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VIFF 2016 Interview: PRISON DOGS' Perri Peltz and Geeta Gandbhir

PRISON DOGS - At #VIFF16
by Jason Whyte

"In the least likely of places, a medium & maximum security prison, puppies are trained by inmates to become service dogs for veterans with PTSD. Surprising as it may sound, the puppies live in jail cells with the inmates for two years. During this time, the men train the dogs to learn 95 commands, including turning on a light switch and pulling a blanket off a person having a nightmare. Then comes heartbreak, because it is time for the puppies to go to their new homes. It is an emotional and bittersweet goodbye. Mixed with sadness is the pride of accomplishment and the reward of giving back to society. The inmates and veterans find common ground, whether they are in a physical or figurative prison, they are both in need of a second chance, and the vehicle is a puppy." Perri Peltz and Geeta Gandbhir on PRISON DOGS which is screening at the 2016 edition of the Vancouver International Film Festival.

I love the concept of this film and its execution, but how did this movie come together from your perspective?

Perri Peltz: Geeta and I had been looking for a story that we could tell that would highlight the unacceptable prison recidivism rates in the United States. We wanted a story that would be accessible to an audience and we thought the opportunity to use dogs to break down traditional barriers would work well. We worked very closely with a wonderful organization called Puppies Behind Bars and its President and Founder Gloria Gilbert Stoga and of course this project never would have happened without the full support of the Department of Corrections.

While you are working on a movie, what keeps you going? What drives you, creatively?

Perri: Peoples' stories drive us creatively. We never fail to be so deeply appreciative that people are willing to share their personal and often difficult stories with us. It is an honor and a privilege.

I can imagine with this topic there must have been a lot of issues with getting it made. What was the biggest one?

Perri: The biggest challenge was access. While the Department of Corrections could not have been more wonderful and easy to work with, we still had relatively limited access to the prison. We worked around it by having the inmates document their stories and share them with us when we would next visit the facility. Access is often such an important part of a good documentary and working in a prison was a challenge.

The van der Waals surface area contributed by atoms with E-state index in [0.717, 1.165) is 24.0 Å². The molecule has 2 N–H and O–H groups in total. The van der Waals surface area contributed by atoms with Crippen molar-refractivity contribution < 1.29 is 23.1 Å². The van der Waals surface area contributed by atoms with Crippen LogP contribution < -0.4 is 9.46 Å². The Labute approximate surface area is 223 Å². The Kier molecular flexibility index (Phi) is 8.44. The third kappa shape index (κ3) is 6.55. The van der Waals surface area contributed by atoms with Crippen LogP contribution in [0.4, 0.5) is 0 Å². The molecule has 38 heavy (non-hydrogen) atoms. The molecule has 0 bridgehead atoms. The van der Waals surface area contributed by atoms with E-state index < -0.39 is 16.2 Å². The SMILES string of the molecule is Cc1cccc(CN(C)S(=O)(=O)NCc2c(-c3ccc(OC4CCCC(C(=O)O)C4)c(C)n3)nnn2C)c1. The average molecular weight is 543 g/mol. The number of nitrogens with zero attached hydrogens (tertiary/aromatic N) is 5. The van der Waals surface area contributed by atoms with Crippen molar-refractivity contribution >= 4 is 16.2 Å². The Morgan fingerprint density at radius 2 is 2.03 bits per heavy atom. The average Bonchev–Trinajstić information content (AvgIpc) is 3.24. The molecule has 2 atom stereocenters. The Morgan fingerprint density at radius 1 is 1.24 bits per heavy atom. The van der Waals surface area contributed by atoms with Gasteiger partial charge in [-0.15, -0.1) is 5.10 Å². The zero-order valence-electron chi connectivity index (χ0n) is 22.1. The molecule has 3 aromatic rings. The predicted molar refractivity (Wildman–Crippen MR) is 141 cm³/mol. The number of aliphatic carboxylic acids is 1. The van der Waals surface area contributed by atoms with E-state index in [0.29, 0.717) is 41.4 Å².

If you had to pick a single favourite moment out of the entire production, what would it be? The moment where you thought you had something?

I think we knew it from the start. The inmates were so willing to be open and share their stories with us, when we realized they were willing to be vulnerable we realized we were onto something.

For the aspiring filmmakers who read our site, I would love to know about the "technical" side of the film and how you achieved the look and feel.

Geeta: We met our DP through a reference, his great empathetic personality and technical skill made him our first choice. We started on the EX3 and 5D as we wanted a gritty filmic look. We then moved onto the C300 and 5D as technology evolved, again wanting the most cinematic look possible.

Where is this movie going to show next? Any ideas of how you would like to distribute the film?

Perri: PRISON DOGS is screening at film festivals in the U.S. and Canada and the film will be launching across digital platforms as well, including iTunes!

If you could show your movie in any theater in the world, which one would you choose and why?

Perri: I think we would love to show this within the prison system. I am fairly certain such a system doesn't exist! We would also love for veterans who give so much to be able to see this film. Veterans are without a doubt the unsung heroes of this documentary.

What would you say or do to someone who is talking, texting or being overall disruptive during a screening of your film?

Geeta: I would tell them the reception was better outside the theater, and the privacy as well.

There are many aspiring filmmakers reading us for our articles and reviews on efilmcritic.com. If you could offer a nugget of advice to them on how to get their start, what would you say to them?

Geeta: To know that documentary film is a labor of love and make sure when you embark on one that you envision a beginning, middle, and end just like you would a narrative. Good storytelling is the key to a doc the same as a scripted film, and your characters are the heart of the story.

And finally, what is the best movie you have ever seen at a film festival, and why?

I love many movies I see at fests, so will talk about best festival experience at my first Sundance. I had worked on three films that were playing as an editor and I had the best time; I was part of the director's entourage and I had all the fun and none of the pressure!

Be sure to visit the official website for more information at PrisonDogsFilm.com!

This is one of the many films screening at the 2016 Vancouver International Film Festival taking place in beautiful Vancouver from September 29th to October 14th. For more information on this film screening times, point your browser to www.viff.org or use the VIFF app for Android and iOS.

Jason Whyte, efilmcritic.com
Twitter: @jasonwhyte / Facebook: jasonwhyte / Instagram: jason.whyte



link directly to this feature at http://www.efilmcritic.com/feature.php?feature=3979
originally posted: 10/02/16 03:04:19
last updated: 10/02/16 03:06:43
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